## Abstract

In this letter, the optimality of the likelihood ratio test (LRT) is investigated for binary hypothesis testing problems in the presence of a behavioral decision-maker. By utilizing prospect theory, a behavioral decision-maker is modeled to cognitively distort probabilities and costs based on some weight and value functions, respectively. It is proved that the LRT may or may not be an optimal decision rule for prospect theory-based binary hypothesis testing, and conditions are derived to specify different scenarios. In addition, it is shown that when the LRT is an optimal decision rule, it corresponds to a randomized decision rule in some cases; i.e., nonrandomized LRTs may not be optimal. This is unlike Bayesian binary hypothesis testing, in which the optimal decision rule can always be expressed in the form of a nonrandomized LRT. Finally, it is proved that the optimal decision rule for prospect theory-based binary hypothesis testing can always be represented by a decision rule that randomizes at most two LRTs. Two examples are presented to corroborate the theoretical results.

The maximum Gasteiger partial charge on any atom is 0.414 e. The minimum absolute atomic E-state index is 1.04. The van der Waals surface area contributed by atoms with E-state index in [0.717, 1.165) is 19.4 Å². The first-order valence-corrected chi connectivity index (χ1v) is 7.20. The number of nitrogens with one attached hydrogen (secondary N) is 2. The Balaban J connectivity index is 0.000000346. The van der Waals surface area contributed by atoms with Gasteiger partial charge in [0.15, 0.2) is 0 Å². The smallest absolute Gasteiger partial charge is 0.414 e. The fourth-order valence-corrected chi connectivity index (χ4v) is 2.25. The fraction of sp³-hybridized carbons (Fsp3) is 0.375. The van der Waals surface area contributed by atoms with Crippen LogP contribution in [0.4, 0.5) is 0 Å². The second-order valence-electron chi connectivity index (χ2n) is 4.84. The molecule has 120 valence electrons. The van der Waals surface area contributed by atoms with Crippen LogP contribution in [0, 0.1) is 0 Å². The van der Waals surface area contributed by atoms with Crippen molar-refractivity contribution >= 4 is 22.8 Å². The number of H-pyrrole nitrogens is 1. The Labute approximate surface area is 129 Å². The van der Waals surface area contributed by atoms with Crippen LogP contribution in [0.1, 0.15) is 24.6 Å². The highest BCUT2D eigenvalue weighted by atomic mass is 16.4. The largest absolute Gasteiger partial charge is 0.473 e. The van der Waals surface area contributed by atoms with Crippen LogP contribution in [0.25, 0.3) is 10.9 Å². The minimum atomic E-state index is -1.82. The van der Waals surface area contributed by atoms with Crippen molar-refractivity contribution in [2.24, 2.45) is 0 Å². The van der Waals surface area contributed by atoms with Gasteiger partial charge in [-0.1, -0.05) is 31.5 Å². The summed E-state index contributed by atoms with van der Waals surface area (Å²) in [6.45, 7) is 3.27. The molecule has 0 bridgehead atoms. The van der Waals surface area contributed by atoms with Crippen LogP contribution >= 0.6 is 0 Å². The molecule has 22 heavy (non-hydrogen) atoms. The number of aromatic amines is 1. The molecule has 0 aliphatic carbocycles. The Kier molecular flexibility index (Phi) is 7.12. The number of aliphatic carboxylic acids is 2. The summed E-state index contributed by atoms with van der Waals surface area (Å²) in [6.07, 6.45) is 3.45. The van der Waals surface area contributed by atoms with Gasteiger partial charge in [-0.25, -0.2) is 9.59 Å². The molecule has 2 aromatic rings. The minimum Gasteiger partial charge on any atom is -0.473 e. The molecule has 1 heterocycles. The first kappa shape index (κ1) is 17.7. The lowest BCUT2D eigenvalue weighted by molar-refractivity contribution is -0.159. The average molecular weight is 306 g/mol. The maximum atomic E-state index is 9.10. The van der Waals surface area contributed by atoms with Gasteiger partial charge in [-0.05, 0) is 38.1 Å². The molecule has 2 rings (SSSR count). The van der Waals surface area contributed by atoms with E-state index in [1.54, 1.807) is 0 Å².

Original language | English (US) |
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Article number | 8501545 |

Pages (from-to) | 1845-1849 |

Number of pages | 5 |

Journal | IEEE Signal Processing Letters |

Volume | 25 |

Issue number | 12 |

DOIs | |

State | Published - Dec 2018 |

Externally published | Yes |

## Keywords

- Detection
- hypothesis testing
- likelihood ratio test
- prospect theory
- randomization

## ASJC Scopus subject areas

- Signal Processing
- Electrical and Electronic Engineering
- Applied Mathematics